Theme is essential, because it’s what makes your work special. Unique.

A plot is a series of connected events.

Characters are of central importance, because they are the people aspect, and the particular people experiencing the events in question.

But, to tie the whole together, there’s going to be a why.

Why should readers be following these specific people, as they go through these specific life events?

What can the reader expect to gain from reading your work?

What will they learn, on an emotional, or even spiritual, level, that can be applied beyond the limited scope of the story world?

 

These are some brief thoughts, on the subject of theme in stories. Hopefully, this will help you, as you begin to consider and explore your own themes.

 

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Characters and the Role of Pets — May 22, 2019

Characters and the Role of Pets

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Does your MC have any pets?

How about your other characters, starting with major characters? If not, why not? And did they ever have pets?

And let’s be as specific as possible.

Two dogs, yes. But try two Labradors. Okay, one Black Labrador, and one Chocolate. Names?

Dog people. Cat people. Someone with a house full of parrots. The fact is that animals are important in many of our lives.

A pet can even become, effectively, another character.

At any rate, the relationships between our fictional people and their pets can speak volumes. It can help from a character development point of view.

If your MC has a pet rabbit and you yourself never have, research pet rabbits, as if you were planning to buy one yourself.

It might not seem necessary, if the rabbit doesn’t actually play a significant role in your story, but knowing such details about aspects of the character’s daily life does matter.

The more effort you put into these areas, the more you will ultimately connect, and come to understand, your protagonist, and other main (and even minor) characters.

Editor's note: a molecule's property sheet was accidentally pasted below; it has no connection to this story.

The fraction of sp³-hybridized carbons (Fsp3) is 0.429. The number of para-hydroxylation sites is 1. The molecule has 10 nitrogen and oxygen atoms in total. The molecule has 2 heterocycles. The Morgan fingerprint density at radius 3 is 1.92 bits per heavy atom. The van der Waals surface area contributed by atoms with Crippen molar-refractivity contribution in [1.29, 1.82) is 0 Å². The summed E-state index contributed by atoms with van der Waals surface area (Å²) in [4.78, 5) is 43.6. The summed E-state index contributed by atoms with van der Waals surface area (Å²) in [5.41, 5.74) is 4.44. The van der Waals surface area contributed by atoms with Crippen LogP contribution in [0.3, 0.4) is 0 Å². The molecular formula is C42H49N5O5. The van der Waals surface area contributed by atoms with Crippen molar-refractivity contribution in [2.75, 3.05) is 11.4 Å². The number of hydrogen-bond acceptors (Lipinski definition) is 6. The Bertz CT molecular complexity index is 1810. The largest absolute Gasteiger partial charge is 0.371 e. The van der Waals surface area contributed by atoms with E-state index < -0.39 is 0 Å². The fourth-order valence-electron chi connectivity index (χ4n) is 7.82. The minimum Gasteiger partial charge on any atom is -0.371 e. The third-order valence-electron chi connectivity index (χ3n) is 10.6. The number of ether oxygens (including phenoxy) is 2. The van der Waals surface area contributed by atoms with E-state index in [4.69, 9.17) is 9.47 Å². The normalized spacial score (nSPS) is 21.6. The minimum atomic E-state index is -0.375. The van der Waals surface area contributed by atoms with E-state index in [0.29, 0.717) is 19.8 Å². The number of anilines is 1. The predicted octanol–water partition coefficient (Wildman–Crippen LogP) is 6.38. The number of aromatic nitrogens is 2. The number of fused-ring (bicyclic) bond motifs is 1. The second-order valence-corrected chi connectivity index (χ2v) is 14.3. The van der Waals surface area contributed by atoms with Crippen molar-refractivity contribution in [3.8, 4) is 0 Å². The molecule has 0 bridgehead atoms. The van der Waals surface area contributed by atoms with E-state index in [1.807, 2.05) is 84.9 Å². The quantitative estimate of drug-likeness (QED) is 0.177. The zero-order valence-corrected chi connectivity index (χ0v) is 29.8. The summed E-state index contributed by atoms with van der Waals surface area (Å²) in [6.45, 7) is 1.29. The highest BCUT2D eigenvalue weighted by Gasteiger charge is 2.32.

In conclusion then, do take the time to consider pets.

This seemingly small tip is one that can actually make a significant different, if you’ve created characters, but they feel somewhat distant, or like cardboard cut-out archetypes.

Pets can give characters the edge, and transform them from names, ages, and traits, into actual people: people readers can believe in, and care about.

Inspirational Quotes for Writers — April 10, 2019

Inspirational Quotes for Writers

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Searching for inspirational and motivational quotes for writers?

If you’re a writer, hoping to find positive quotes, then this post is for you. These are some of my personal favourites.

I have to start with the central message of the Paula Writes blog, and associated social media accounts: Believe in yourself and your dreams.

Believe in yourself and your dreams.

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View more Believe in Yourself and Your Dreams images on a specific post, dedicated to these.

“Writing is the only thing that, when I do it, I don’t feel I should be doing something else.” – Gloria Steinem

writing-is-the-only-thing

“What doesn’t kill us gives us something new to write about.” – Julie Wright

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“A writer is simply a photographer of thoughts.” – Brandon A. Trean

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“The art of writing is the art of discovering what you believe.” – Gustave Flaubert

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“You own everything that happened to you. Tell your own stories. If people wanted you to write warmly about them, they should have behaved better.” – Anne Lamott

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“I write only because there is a voice within me that will not be still.” – Sylvia Plath

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“Poetry is my deepest health.” – Sylvia Plath

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“Poems are moments’ monuments.” – Sylvia Plath

poems-moments

“The worst enemy to creativity is self-doubt.” – Sylvia Plath

creative-self-doubt

“You must stay drunk on writing, so reality cannot destroy you.” – Ray Bradbury

drunk-writing-reality

“Write hard and clear about what hurts.” – Ernest Hemingway

write-hard-clear

“There is nothing to writing. All you do is sit down at a typewriter and bleed.” – Ernest Hemingway

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“When writing a novel, a writer should create living people: people, not characters. A character is a caricature.” – Ernest Hemingway

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“Every story I create, creates me. I write to create myself.” – Octavia E. Butler

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Keep believing, always.

For many more inspirational quotes and words of wisdom, follow me on: Twitter, Instagram, and Pinterest.